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Are Too Many Jobs Going Abroad?

"Outsourcing jobs means the U.S. will not be able to compete with other countries until our standard of living is as low as theirs."
JOSEPH HOFFMAN
South Amboy, N.J.


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There is implicit racism in the populist argument that exporting jobs is bad for the U.S. economy and labor force [March 1]. Jobs sent to India are creating a growing middle class there, which in turn increases demand and new markets for American products. Outsourcing can lower costs for U.S. businesses. The American economy is not best served by protectionist schemes. Systems should be put in place to assist displaced workers for the interim. But the loss of jobs in one area should be seen as an opportunity to grow the U.S. economy in new ways. Flexibility and mobility will be more important than ever in a global economy.
CHRISTOPHER BOFFOLI
New York City

How can anyone say outsourcing is positive? How can Americans compete with people in Third World countries who are paid pennies an hour? Frankly, I would rather pay a little more for an item if it means the U.S. middle class will still be around when my children grow up.
DOMINIKA OSMOLSKA
Castro Valley, Calif.

The outsourcing of jobs from one country to another is an unavoidable consequence of free trade. If we accept the concept that free trade is good for the world, then jobs will be moved to wherever they can be done most cheaply.
LALIGAM SEKHAR
Manhasset, N.Y.

The U.S. auto industry has been losing jobs to low-cost offshore competitors for two decades. Before people complain too much about outsourcing, they should take a look inside their own garages to determine if they have already "outsourced" jobs with their choice of car.
KENNETH BRUNDAGE
Northville, Mich.

Outsourcing, while financially attractive to corporations, will hurt the U.S. in the long run. Americans will feel that technological careers are no longer available to them. That expertise will be developed in Third World countries. America's competitive edge will erode, as did the Roman Empire's before it fell.
VINCENT SANDELLA
New York City

How do Americans feel about confidential information being outsourced to companies overseas? What assurances do we have from U.S. firms that banking statements, phone-call records, credit-card numbers and other proprietary information will be seen only by the proper employees? Our personal details will now be available to even more people, far away from us.
ROB STOEHR
Babylon, N.Y.

The sooner we Americans realize THAT the U.S. is part of a global economy, the better. What gives us the right to prosper when millions the world over are suffering? Can we truly go on believing that what happens "over there" doesn't affect us? Why do the values of education, hard work, equal opportunity and free markets apply only to us?
AMY HANSEN
North Aurora, Ill.

Some readers thought the outsourcing of U.S. jobs overseas should begin at the top. "Corporate executives should ship their own jobs abroad," wrote a Vermonter. "The savings would be much greater than a mere computer programmer's salary." A Utah reader warned that "the big shots don't realize it, but their own jobs are in jeopardy and will be leaving soon." And a New Yorker saw a deficit-reduction bonanza: "Americans could save billions if we outsourced our Federal Government! Certainly there must be citizens of India who would be glad to act as our legislators for a fraction of what we are paying U.S. politicians."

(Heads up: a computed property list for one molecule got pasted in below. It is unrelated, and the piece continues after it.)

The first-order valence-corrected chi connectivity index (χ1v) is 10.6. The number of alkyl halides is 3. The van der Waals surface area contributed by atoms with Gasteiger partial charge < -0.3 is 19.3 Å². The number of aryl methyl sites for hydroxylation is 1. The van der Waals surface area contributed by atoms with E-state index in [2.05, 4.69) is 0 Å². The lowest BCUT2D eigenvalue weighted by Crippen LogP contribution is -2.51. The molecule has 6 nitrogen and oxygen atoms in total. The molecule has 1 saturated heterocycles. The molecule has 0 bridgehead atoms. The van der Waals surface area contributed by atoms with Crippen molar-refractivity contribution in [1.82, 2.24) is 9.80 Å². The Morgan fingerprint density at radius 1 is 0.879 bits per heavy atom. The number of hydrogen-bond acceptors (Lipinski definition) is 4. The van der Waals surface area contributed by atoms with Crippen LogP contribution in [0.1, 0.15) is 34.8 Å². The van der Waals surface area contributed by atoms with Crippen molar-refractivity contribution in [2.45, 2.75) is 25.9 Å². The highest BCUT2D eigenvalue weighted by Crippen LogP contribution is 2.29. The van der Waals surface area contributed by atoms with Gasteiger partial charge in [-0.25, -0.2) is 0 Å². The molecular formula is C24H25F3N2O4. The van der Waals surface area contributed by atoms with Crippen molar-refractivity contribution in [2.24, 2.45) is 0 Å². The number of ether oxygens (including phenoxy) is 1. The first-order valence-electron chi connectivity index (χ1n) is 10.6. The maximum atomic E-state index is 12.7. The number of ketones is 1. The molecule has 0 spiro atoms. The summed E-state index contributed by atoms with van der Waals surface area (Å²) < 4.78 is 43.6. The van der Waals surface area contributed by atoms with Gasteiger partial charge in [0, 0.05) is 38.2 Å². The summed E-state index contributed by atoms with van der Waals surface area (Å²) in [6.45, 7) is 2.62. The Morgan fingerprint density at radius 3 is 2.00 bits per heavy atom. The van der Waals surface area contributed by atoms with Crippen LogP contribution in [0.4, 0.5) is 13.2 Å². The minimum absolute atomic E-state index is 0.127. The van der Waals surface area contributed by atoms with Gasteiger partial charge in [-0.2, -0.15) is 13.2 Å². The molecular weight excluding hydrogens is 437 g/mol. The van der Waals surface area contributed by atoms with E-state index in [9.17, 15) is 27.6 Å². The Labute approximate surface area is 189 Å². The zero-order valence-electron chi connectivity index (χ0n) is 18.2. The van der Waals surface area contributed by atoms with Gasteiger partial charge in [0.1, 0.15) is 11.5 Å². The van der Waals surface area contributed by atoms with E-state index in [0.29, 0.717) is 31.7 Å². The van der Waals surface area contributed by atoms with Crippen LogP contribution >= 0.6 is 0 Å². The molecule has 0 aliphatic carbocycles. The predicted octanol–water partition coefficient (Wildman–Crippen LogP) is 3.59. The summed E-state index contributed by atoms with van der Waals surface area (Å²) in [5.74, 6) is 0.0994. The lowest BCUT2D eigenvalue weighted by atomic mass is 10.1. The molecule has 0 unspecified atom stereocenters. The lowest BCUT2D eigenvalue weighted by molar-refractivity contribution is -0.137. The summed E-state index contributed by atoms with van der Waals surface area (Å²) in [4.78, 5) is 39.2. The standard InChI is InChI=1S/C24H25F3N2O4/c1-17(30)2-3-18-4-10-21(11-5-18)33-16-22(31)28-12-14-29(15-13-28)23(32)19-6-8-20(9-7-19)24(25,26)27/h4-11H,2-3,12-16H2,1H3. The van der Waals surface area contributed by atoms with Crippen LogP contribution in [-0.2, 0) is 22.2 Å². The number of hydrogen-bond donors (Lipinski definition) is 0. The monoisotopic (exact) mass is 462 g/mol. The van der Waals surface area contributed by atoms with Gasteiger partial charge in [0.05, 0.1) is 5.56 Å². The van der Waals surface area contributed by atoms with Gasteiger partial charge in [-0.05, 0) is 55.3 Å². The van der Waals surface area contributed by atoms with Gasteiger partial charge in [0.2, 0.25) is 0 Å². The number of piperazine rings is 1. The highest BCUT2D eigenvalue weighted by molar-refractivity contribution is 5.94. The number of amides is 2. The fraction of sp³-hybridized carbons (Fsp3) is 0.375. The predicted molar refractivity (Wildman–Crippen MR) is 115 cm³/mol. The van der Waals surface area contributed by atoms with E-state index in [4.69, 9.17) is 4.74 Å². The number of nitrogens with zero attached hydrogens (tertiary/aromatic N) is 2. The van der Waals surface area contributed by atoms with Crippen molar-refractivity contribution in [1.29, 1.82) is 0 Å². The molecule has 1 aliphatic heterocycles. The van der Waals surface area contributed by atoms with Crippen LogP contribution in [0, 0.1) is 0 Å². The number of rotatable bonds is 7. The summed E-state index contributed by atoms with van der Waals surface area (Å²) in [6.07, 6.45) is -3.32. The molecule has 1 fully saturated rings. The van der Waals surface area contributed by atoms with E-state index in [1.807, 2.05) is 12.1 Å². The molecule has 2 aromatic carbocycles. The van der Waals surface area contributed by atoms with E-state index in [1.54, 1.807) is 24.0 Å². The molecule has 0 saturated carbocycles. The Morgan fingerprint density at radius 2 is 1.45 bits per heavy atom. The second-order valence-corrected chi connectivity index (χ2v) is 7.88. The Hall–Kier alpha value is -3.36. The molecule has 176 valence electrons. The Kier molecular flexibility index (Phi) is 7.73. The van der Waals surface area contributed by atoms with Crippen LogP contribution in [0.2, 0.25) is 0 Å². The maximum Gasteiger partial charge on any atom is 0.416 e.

Too Patrician to Be President?

In "Beware Of Flannel-Mouth Disease" [March 1], columnist Joe Klein argues that to be successful in the presidential race, John Kerry will have to overcome the fact that he probably drinks wine, doesn't eat Cheez Whiz, speaks French and has trouble uttering simple English sentences. Is the American voter supposed to be put off by those traits? Our leaders should not be homogenized versions of the guy next door but the best of the best, regardless of a preference for Bordeaux over beer.
ALEX GUITTARD
San Diego

I share Klein's disappointment that the average voter seems more concerned with handicapping the presidential campaign than debating important issues. But the media have covered the Democratic primaries like a horse race. The public is merely following their lead. The focus on getting a candidate elected is a way for voters wary of broken promises to gain a sense of empowerment. If they can't manage to protect the environment, stop the Iraq war or save jobs in their cities, they can at least try to get their guy into the White House.
JOHN DUTTON
Los Angeles

The Gospel and the Gore

David Van Biema's Viewpoint "Why It's So Bloody," on Mel Gibson's The Passion of the Christ [March 1], stated that the movie's brutal imagery is attuned more to the religious spirit of the Middle Ages than to today's Christianity. But the point of the movie is to remind Christians — and proclaim to non-Christians — that Jesus, in his humanity, suffered terribly in order to be offered up as the perfect sacrifice. There is no way to portray this other than in graphic detail. Many of today's Christians want to worship Jesus' Resurrection without contemplating his suffering and death. They want the love Jesus preached without having to forgive others. They want the easy way out. But worship without sacrifice is worthless. The movie will get people to inquire more into the life, death and Resurrection of Christ.
MICHAEL SANCHEZ
Albuquerque, N.M.

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